Behind The Quest Inn – Making Episode 28: Jailhouse Blues

Welcome to the ongoing series of behind-the-scenes posts for our little endeavour that is The Quest Inn at the Centre of the Universe.


Session: 04

Title: Jailhouse Blues

Recorded: 12pm, 25th January 2019

Location: Library at the Dock Recording Studio

Guests: Simon McCulloch and Derek Wilson

Jailhouse Blues was the fifth episode recorded in the season, and the first of two episodes recorded that day. This was the first session recorded with more than one guest.

As a rule I like having multiple guests, but as soon as the guest count increases, so too does the level of difficulty for getting everyone in the same room at the same time. It was a record-breaking hot day in Melbourne (42°C!) and we were lucky that anyone managed to turn up at all.

Despite the heat, our guests Simon McCulloch and Derek Wilson manage to deliver excellent performances – as well as adding some really interesting lore to the shared backstory of their characters (Lister Een and Alistair Zamboni).

In preparing for season two, we developed the story arc of the Quest Inn crew going to prison (and having to escape) as an opportunity to get the characters away from the usual location for two reasons. The first was to add something new for our listeners, and the second was to allow me (as audio editor) to play and create different scenes using ambience and audio effects.


The first little difference you’ll notice with this episode from previous episodes is the “Lawless” slide guitar theme which I used to bookend each episode in this arc. This simple blues theme came to me as I was thinking about how I could differentiate this story from standard episodes and the reason it sounds the way it does is because the picture I painted in my head before we developed the Rika-Shore high security prison element was a little jail in the middle of nowhere – akin to something you might find in Texan desert country where dust and tumbleweeds is the name of the game.

As we progressed, I couldn’t divorce myself from the Texan image and so it kind of stuck – that’s why you hear coyotes and crows in there too.

On a side note, I got those animal sounds from Yellowstone Sound Library – a fantastic little resource for natural ambience as well.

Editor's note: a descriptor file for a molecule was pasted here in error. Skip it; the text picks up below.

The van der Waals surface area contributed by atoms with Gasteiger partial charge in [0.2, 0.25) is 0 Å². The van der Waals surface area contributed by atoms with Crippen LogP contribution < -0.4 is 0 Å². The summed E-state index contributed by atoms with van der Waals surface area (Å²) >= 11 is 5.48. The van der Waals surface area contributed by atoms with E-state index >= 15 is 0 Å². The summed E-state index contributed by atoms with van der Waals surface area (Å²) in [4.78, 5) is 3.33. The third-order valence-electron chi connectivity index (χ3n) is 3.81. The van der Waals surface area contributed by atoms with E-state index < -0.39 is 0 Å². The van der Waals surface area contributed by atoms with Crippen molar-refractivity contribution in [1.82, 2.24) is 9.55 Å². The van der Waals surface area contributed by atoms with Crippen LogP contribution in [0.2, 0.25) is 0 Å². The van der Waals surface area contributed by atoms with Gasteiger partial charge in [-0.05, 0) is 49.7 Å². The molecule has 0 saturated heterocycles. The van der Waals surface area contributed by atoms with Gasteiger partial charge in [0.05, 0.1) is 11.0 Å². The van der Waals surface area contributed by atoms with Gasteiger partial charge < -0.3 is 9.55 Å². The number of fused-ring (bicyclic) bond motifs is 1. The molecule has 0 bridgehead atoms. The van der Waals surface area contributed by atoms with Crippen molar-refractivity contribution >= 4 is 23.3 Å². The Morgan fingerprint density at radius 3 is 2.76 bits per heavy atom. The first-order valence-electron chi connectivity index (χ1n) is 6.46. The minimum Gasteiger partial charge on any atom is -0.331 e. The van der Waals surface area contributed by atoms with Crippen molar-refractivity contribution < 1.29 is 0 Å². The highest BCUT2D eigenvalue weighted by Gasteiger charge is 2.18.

The super-cheap electric guitar I used was recorded using a direct line-in and software effects were added in post using the guitar suite in Adobe Audition. I also put a mic on the strings where I played the slide to get the raw acoustic elements of the performance. It doesn’t really work, but it was fun to play around here, just to see what I could achieve without the proper tools.

For this episode, I had to make Rika-Shore high security prison sound big, and I did this buy adding a whole bunch of reverb and panning effects to simulate movement through this space. The addition of heavy doors slamming in the the distance along with alarms and security-like elements all helped to sell this.

I also attempted to make it sound like Alistair Zamboni was walking up and down a long corridor every time he came and went – this was an interesting challenge, and I think I did okay with it.

Tell us what you think! Did we do a good job with this one? What did you love? What could we have done better? Any questions or comments are welcome!

Till next time.

Listen to the full episode here.

If you enjoy reading these reflective pieces (or listening to the podcast itself) and want to help us out, please consider supporting us on Patreon.

Featured Album: Resolution (2017) by Krisis

Article – by Morgan Thistlethwaite

Krisis (aka Shannon Michels) is a Wollongong-based music producer who’s been tinkering away in his studio on beats and soundscapes for the better half of his life now. His new instrumental album Resolution is the culmination of this work.

“I had 17 years of my work to make something from. I chose to choose tracks from the last five years to give it some sort of coherence … my music has evolved.”

The Gong, as it’s known, is a seaside city of almost 300,000 on the east coast of NSW characterised by picturesque beaches and surrounding bushland. This natural beauty cocoons Wollongong’s heavy industry, the city’s beating heart that lights up the night sky like some kind of post-apocalyptic nightmare.

By Robert Montgomery [CC BY 2.0 (, via Wikimedia Commons
 In Resolution, the influence of his hometown and the hip-hop sensibilities that Krisis was weaned on are evident. The tracks It Isn’t Any Fun and Respek reflect these roots and from track to track, you can feel the evolution. The Bottom, Got Dark and Hard Labour thump, brood, and evoke imagery that wouldn’t feel out of place in a Philip K Dick novel, and the lighter, more contemplative tracks Tribute, New Dawn and The End Is A New beginning speak a language that suggests maturity that only comes with experience.

Among its influences, the album draws on triphop, dubstep, trap and ambient music to present an eclectic collection of tracks that reflect urban living, science fiction themes, and the fragility of humanity. It’s a solid collection of sounds that illustrates the breadth of ideas and moods that Krisis is able to evoke through his soundscapes.

Pump up that bass and give it a listen.


Follow and support Krisis on Facebook and Soundcloud.